Thursday, September 17, 2009

The manifold advantages of a big brother

Last weekend both the kids had appointments for flu shots.

I was not worried about C (my nine-year-old son) at all. From the time he was three years old, I have been very upfront with him about the need for shots and how making a fuss would only make it more uncomfortable for him. I really had not expected the message to go over so well so quickly, and was heart broken that this little three year-old had let go of my hand, had walked up to the chair, lifted his sleeve and presented his arm to a skeptical nurse. The only one that cried that day was me.

With D, my daughter, who's now three herself, it's a completely different story. When we returned to the US from India two years ago she went through a spate of tests that involved drawing blood. The repeated visits at that age (she was barely one) and having needles stuck in her arm each time cemented a dreadful connection in her mind - a visit to the doctor meant injections. That association is starting to fray a bit, but we're nowhere close to me talking to her about not fussing for shots.

When our turn came at the doctor's office, C raised his hand when the nurse asked who was going first. He went through the drill with minimal talking. Then it was D's turn. Fully expecting her to bawl, C stood at the door and covered his ears. I scooped D in my arms and sat down on the chair with her on my lap. D, who had been watching C get his shot eyed the syringe warily. As the nurse lifted D's sleeve, inspiration struck C. He called D, told her to look at him and proceeded to dance a crazy little jig. She turned to me and giggled with an expression that said, "Look mom, C is being silly again." By the time she felt the sharp prick of the needle, she was too engrossed in her brother's antics to spare more than a glance at her arm. The colorful kiddie band-aid had already made an appearance.

As far as D is concerned, C is a major source of fun - he's great for horse rides, to watch movies with, to make puzzles with, to bounce on the bed with, to play tag with, to raid the freezer for ice cream with, to read books with, to tussle with. I hope it's not long before she wraps her mind around all the tiny ways in which he makes her life a little less hurtful.

18 comments:

Sands said...

how totally sweet is that. Wishing them the stay this way forever and forever :)

Sylvia K said...

That's one of the sweetest stories ever and, have to admit, brought a happy tear to the eye! How precious! And yes, may they stay that way forever and forever! It also says a great deal about how they've been raised. Cudos to you, too, Sujatha!

Give them a hug for me!

Sylvia

Kodi's Mom said...

C is such a sweet kid!

Usha said...

I think having a smaller sibling has its advantages for the older one too - it brings our early their sensitive, caring and less self-obsessed side.
Where are my comments on your earlier posts? They seem to be disappearing. :(

Kavi said...

Ah siblings.

I didnt have a sister. But i had one heck of a kid brother. We were partners in crime. And everything else too.

i guess your 'lessons' are paying off big time for him ! And her too.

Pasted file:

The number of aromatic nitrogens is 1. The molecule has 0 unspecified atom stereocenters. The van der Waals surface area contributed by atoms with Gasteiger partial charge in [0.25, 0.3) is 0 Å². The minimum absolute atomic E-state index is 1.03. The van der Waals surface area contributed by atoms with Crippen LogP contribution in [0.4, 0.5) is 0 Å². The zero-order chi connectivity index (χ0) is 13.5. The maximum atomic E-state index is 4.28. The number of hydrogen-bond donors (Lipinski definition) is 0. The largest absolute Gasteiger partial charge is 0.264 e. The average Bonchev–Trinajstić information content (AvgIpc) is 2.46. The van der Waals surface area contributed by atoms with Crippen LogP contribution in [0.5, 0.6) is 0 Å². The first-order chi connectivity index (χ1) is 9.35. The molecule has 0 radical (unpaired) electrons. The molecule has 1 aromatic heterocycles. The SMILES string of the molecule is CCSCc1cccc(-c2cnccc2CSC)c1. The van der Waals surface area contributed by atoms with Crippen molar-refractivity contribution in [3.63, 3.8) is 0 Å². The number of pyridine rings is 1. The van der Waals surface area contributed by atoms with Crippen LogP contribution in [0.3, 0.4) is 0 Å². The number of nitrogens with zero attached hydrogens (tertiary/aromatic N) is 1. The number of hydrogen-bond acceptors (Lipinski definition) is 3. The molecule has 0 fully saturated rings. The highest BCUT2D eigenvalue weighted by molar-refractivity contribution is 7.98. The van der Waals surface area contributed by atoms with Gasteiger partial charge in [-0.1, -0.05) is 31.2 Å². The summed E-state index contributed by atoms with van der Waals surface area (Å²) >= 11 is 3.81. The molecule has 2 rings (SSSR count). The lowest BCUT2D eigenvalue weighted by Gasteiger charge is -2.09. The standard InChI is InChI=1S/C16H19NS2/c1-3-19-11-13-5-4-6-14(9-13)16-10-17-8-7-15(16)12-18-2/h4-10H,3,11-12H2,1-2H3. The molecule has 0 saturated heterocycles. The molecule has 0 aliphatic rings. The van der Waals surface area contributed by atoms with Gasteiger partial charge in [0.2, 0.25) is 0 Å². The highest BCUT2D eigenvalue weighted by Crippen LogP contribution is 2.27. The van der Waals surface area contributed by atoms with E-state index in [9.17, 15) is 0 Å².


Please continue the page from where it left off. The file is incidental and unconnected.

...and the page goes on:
Sounds wonderful. Great read in the morning. Thanks for sharing

prashant said...
This comment has been removed by a blog administrator.
Ugich Konitari said...

Such a wonderful story. Every wonderful D deserves a wonderfully caring C. A great big shabbash to C.

Sometimes though, its reversed. When my son was small he hated injections and would make all those cringing faces. His younger sister never did that. And he even hated seeing her getting the shots. Goes for everyone. I have observed that females tolerate more pain. Than males. Of all ages, it seems.

choxbox said...

you didn't mean this to make me go teary did you?! :)

sujata said...

Ohh thats an amazing brother!! God bless the bond!!

Anonymous said...

aww....tell me your secret please? Mine, while reasonably caring of one-another. (they always pick up two treats, look our for each other in public), bicker SO incessantly - function of age difference maybe? Probably more a function of their personalities...sigh.

M

jinksy said...

Distraction works with so many chilhood foibles! Your son seems to have learned the art to perfection.

Priyanka Rajkhowa said...

Awww...this is so cute...adorable!

ra said...

how sweet!

Tharini said...

That is so so sweet. So sweet, its left me smiling wide!

Meena Maami? Meenu Mommy! said...

The blog is good, but the C D N notations of children made a difficult read for me. Request you to have a different blognames for them, if you dont want to reveal the original names :)

Minal said...

Sujatha,
That's really sweet of C indeed!! Hope they stay the same when they grow up!!!

Sujatha said...

Thank you all for indulging him. He loves it, for sure!

Ugich, that's a good thing, given all the pain that's in store for women.

Usha, totally agree.
Not sure about the comments. I think the last one was on the 9/11 post and it's still there.

Meena Maami, I agree with you. It is totally getting out of hand. Will devise a way to resolve it. Thanks for dropping by.

M, it's most probably age. C is 6 years older than D. But he still pesters her. So not to say it's all angelic! :)

Ardra said...

And Suja, why are my eyes moist though I'm feeling so good? :-)

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